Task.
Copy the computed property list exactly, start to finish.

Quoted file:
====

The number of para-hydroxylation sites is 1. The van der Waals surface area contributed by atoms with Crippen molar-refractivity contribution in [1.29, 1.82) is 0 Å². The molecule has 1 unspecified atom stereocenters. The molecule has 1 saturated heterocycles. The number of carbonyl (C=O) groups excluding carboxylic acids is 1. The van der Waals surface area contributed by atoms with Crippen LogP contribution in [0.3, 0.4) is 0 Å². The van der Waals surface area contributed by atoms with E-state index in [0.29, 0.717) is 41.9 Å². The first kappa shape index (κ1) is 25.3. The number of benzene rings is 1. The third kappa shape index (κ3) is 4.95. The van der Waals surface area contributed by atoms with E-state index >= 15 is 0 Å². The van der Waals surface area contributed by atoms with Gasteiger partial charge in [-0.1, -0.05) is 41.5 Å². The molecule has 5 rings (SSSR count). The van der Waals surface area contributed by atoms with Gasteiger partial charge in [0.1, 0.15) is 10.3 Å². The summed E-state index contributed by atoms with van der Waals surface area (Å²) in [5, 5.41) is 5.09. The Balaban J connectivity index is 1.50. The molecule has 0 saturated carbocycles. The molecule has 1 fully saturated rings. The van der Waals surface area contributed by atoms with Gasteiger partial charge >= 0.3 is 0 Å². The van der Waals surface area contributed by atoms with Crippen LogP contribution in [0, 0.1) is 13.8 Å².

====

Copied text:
The number of para-hydroxylation sites is 1. The van der Waals surface area contributed by atoms with Crippen molar-refractivity contribution in [1.29, 1.82) is 0 Å². The molecule has 1 unspecified atom stereocenters. The molecule has 1 saturated heterocycles. The number of carbonyl (C=O) groups excluding carboxylic acids is 1. The van der Waals surface area contributed by atoms with Crippen LogP contribution in [0.3, 0.4) is 0 Å². The van der Waals surface area contributed by atoms with E-state index in [0.29, 0.717) is 41.9 Å². The first kappa shape index (κ1) is 25.3. The number of benzene rings is 1. The third kappa shape index (κ3) is 4.95. The van der Waals surface area contributed by atoms with E-state index >= 15 is 0 Å². The van der Waals surface area contributed by atoms with Gasteiger partial charge in [-0.1, -0.05) is 41.5 Å². The molecule has 5 rings (SSSR count). The van der Waals surface area contributed by atoms with Gasteiger partial charge in [0.1, 0.15) is 10.3 Å². The summed E-state index contributed by atoms with van der Waals surface area (Å²) in [5, 5.41) is 5.09. The Balaban J connectivity index is 1.50. The molecule has 0 saturated carbocycles. The molecule has 1 fully saturated rings. The van der Waals surface area contributed by atoms with Gasteiger partial charge >= 0.3 is 0 Å². The van der Waals surface area contributed by atoms with Crippen LogP contribution in [0, 0.1) is 13.8 Å².